Saturday, August 30, 2014


There was an article in The Atlantic about Minerva, the new high-tech institution of higher education. One of its main points is that conveying information or teaching the basics of many fields is likely to be shifted to online courses. Minerva's faculty makes fun of the lecture, and for good reasons.

BUT, when I lecture I am thinking in front of a class and responding to questions and to implicit questions conveyed by the students' attitudes. I have little to convey in the way of material or techniques, nothing that is well tested by means of examinations. If I can convey to them how to think by my example and if they figure out how to do the projects I assign--that's good. Of course, you have to suspect that your way of thinking in front of a class is authentic and perceived as such by the students and it becomes part of their minds  You have to give them a sense of what it means to think and solve problems and be confused and understand. Since it is the only strength I have, and it seems my students do appreciate it, I am OK. But I am always unsure, for I have no crutch of conventional content.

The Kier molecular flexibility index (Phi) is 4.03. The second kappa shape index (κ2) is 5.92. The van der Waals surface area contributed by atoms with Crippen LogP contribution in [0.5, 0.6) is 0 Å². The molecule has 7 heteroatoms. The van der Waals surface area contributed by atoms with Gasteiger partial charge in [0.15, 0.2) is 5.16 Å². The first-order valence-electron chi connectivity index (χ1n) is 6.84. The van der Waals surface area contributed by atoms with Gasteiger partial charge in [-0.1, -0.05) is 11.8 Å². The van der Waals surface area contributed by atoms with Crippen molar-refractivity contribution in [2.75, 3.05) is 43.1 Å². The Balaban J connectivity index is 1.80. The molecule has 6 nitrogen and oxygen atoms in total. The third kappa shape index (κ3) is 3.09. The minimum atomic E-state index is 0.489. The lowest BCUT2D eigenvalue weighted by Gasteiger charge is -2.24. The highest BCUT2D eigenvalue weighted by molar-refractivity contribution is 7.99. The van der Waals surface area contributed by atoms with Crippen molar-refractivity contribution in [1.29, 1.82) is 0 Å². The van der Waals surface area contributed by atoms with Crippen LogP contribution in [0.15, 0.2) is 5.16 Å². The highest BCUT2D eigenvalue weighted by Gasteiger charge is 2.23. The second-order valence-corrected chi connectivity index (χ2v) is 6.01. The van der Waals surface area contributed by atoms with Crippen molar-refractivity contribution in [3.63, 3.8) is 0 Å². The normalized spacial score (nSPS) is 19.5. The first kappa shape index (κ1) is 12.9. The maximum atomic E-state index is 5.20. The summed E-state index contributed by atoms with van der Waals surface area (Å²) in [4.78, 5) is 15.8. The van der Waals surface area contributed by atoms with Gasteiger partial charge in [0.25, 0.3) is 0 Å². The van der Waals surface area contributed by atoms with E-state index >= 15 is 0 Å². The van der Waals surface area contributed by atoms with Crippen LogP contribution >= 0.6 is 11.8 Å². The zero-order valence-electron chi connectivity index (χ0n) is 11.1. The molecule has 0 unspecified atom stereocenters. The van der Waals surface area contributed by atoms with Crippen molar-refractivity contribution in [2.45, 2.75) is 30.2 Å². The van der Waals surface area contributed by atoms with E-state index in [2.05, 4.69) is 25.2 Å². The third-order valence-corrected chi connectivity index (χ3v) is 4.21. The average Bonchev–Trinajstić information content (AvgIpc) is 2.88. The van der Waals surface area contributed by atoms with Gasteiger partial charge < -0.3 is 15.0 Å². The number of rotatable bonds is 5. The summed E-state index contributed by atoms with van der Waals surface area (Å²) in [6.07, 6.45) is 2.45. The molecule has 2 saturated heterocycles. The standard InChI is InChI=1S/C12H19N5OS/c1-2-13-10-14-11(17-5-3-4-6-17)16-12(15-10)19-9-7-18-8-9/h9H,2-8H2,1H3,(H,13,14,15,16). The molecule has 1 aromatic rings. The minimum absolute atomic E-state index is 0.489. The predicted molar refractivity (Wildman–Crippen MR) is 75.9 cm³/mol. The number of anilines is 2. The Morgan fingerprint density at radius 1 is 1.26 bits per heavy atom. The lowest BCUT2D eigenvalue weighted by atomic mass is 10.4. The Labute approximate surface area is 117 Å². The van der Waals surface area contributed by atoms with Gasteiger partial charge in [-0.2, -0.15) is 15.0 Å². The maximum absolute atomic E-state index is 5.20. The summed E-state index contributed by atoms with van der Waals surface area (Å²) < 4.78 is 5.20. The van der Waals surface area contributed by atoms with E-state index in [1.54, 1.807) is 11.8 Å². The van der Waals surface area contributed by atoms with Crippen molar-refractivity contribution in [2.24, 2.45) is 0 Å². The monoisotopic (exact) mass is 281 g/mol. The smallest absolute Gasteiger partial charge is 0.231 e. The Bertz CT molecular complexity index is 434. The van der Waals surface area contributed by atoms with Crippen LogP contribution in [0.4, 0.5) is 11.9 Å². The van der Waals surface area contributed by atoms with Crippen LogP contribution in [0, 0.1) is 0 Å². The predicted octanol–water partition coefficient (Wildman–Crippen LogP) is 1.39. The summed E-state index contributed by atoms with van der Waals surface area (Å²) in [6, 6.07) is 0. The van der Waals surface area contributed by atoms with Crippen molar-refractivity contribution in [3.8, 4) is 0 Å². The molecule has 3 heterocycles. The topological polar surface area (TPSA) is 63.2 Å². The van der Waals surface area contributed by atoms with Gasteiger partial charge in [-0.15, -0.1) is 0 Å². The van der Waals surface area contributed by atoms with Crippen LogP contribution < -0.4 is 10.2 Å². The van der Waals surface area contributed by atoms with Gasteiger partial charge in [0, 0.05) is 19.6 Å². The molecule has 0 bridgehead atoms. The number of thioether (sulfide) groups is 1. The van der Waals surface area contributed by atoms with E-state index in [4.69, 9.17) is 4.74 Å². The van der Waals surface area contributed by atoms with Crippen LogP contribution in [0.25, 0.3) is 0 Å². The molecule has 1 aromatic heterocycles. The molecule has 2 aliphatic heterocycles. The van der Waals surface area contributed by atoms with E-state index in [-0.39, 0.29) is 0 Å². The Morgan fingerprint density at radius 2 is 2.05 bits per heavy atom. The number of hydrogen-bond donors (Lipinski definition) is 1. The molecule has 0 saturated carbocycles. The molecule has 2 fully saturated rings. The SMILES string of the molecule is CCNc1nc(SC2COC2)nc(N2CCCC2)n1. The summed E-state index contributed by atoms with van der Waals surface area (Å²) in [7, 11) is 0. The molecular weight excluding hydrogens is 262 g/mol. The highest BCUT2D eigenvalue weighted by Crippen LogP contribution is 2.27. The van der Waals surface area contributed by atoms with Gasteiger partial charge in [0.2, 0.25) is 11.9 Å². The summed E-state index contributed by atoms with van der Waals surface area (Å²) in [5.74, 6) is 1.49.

Perhaps it would be good to conduct the class as a seminar, lots of back and forth, maybe like a law school class with its "Socratic" method.

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